A Wish in the Dark (Candlewick Press, 2020) by Christina Soontornvat is my favorite read so far this year!
Pong was born in Nomwan Prison. He and his best friend and Somkit stare at the lights of Chattana–the city that one man, the Governor, brought light to after the great fire. If only they could escape there.
Nok is the daughter of the prison warder. She and her family are at Nomwan because the Governor is coming to visit. To her shock the young Pong approaches the Governor.
Pong thinks that such a good man as the Governor will see how unfair it is for children born to prisoners to be imprisoned. But when the Governor doesn’t agree, all that’s left to Pong is to escape, which he does.
Nok’s father is blamed for Pong’s escape and she wants to capture him to restore her family’s name. But secrets she discovers in her quest make her question everything she’s ever known.
Who will win in this unfair world?
The story has many surprising twists and turns. This Thai-inspired fantasy is a 2021 Newbery Honor book–I can’t believe I didn’t read it sooner. Plus, it has won other awards and been put on many lists. See those here.
Christina has written a number of award winning books in a variety of categories–read more about her here and see all her books here.
I’ve seen dialogue from new writers that was too realistic. It included every um, uh, and other fillers that we use when we speak. It rambled. Things were mentioned that no one cares about. It didn’t make sense. When I suggested cuts and tightening, the response was, “But that’s how people talk!” Yes, it is. When we talk we can all be pretty boring at times. Our thoughts aren’t always organized. We go off tangent. We use filler words. We see something that sidetracks us. Squirrel! We forget what we were talking about. We talk over others.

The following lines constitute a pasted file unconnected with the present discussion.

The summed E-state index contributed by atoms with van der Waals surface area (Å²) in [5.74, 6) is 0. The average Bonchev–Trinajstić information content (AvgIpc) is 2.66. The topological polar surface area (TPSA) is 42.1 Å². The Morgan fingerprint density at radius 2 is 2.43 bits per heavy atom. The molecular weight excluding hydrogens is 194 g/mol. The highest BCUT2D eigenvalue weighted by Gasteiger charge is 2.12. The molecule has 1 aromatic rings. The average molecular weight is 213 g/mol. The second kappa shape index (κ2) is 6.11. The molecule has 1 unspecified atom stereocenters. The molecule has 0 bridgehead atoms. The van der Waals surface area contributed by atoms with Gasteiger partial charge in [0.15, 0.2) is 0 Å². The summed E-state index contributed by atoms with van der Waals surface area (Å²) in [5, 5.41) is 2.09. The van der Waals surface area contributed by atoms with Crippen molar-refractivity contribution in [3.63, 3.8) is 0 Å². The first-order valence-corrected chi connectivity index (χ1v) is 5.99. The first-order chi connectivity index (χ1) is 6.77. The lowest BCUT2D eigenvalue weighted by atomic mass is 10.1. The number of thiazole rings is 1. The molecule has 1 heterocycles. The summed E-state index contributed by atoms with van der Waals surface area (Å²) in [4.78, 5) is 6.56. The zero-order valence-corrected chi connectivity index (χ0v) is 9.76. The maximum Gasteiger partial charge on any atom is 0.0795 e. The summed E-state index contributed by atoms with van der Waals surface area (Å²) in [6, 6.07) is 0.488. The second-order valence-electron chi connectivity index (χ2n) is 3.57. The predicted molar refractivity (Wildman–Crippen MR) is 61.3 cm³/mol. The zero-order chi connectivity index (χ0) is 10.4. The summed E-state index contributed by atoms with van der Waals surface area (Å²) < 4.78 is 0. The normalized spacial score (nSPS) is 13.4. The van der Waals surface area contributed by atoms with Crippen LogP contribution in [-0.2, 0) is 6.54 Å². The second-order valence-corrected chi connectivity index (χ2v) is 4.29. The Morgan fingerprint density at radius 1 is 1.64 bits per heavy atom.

But writing fiction isn’t a record of the real world. In some ways, it is better as it leaves out the dull parts. In fiction, every piece of dialogue has a purpose. It might be character development or plot related. It moves the story forward. It’s intentional. It doesn’t bore the reader. We don’t need all the greetings and good-byes in a story. Nor simple pleasant chats. We want tension and disagreements. We want age-appropriate flirting and romance. We want questions and comments that make us laugh or think or worry. “The dialogue is generally the most agreeable part of a novel, but it is only so long as it tends in some way to the telling of the main story.” – Anthony Trollope
Does that mean a fictional character can never stumble or go off track? Of course not. Used judiciously these are all appropriate. Um, er, and other pauses can show a character’s nervousness or uncertainty. It might indicate lying. A character going off track might be changing the subject deliberately. A character might ramble due to tiredness, or drug or alcohol influence. One character might be extra chatty. Other characters may interrupt.
Readers will stick with characters they care about. Our job as writers is to make it easy to care. If we bog down dialogue with extraneous words, it’s easy for readers to give up on the story.
“Dialogue is like a rose bush–it often improves after pruning. I recommend you rewrite your dialogue until it is as brief as you can get it. This will mean making it quite unrealistically to the point. That is fine. Your readers don’t want realistic speech, they want talk which spins the story along.” – Nigel Watts